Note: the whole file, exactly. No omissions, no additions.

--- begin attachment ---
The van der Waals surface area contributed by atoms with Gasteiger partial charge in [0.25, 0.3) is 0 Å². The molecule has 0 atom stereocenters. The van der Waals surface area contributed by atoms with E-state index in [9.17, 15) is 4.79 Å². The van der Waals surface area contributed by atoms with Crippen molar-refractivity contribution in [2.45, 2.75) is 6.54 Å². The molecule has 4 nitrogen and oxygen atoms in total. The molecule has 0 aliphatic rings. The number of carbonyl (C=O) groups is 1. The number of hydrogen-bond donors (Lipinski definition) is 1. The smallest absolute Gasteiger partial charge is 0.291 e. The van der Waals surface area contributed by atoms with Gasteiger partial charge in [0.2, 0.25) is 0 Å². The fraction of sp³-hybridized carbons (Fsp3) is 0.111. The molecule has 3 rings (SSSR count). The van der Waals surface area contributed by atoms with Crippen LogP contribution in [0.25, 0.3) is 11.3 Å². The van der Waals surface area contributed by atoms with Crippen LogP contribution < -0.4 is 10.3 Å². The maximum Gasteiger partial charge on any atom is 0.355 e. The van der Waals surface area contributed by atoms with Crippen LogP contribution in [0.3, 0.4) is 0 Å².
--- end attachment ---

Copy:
The van der Waals surface area contributed by atoms with Gasteiger partial charge in [0.25, 0.3) is 0 Å². The molecule has 0 atom stereocenters. The van der Waals surface area contributed by atoms with E-state index in [9.17, 15) is 4.79 Å². The van der Waals surface area contributed by atoms with Crippen molar-refractivity contribution in [2.45, 2.75) is 6.54 Å². The molecule has 4 nitrogen and oxygen atoms in total. The molecule has 0 aliphatic rings. The number of carbonyl (C=O) groups is 1. The number of hydrogen-bond donors (Lipinski definition) is 1. The smallest absolute Gasteiger partial charge is 0.291 e. The van der Waals surface area contributed by atoms with Gasteiger partial charge in [0.2, 0.25) is 0 Å². The fraction of sp³-hybridized carbons (Fsp3) is 0.111. The molecule has 3 rings (SSSR count). The van der Waals surface area contributed by atoms with Crippen LogP contribution in [0.25, 0.3) is 11.3 Å². The van der Waals surface area contributed by atoms with Crippen LogP contribution < -0.4 is 10.3 Å². The maximum Gasteiger partial charge on any atom is 0.355 e. The van der Waals surface area contributed by atoms with Crippen LogP contribution in [0.3, 0.4) is 0 Å².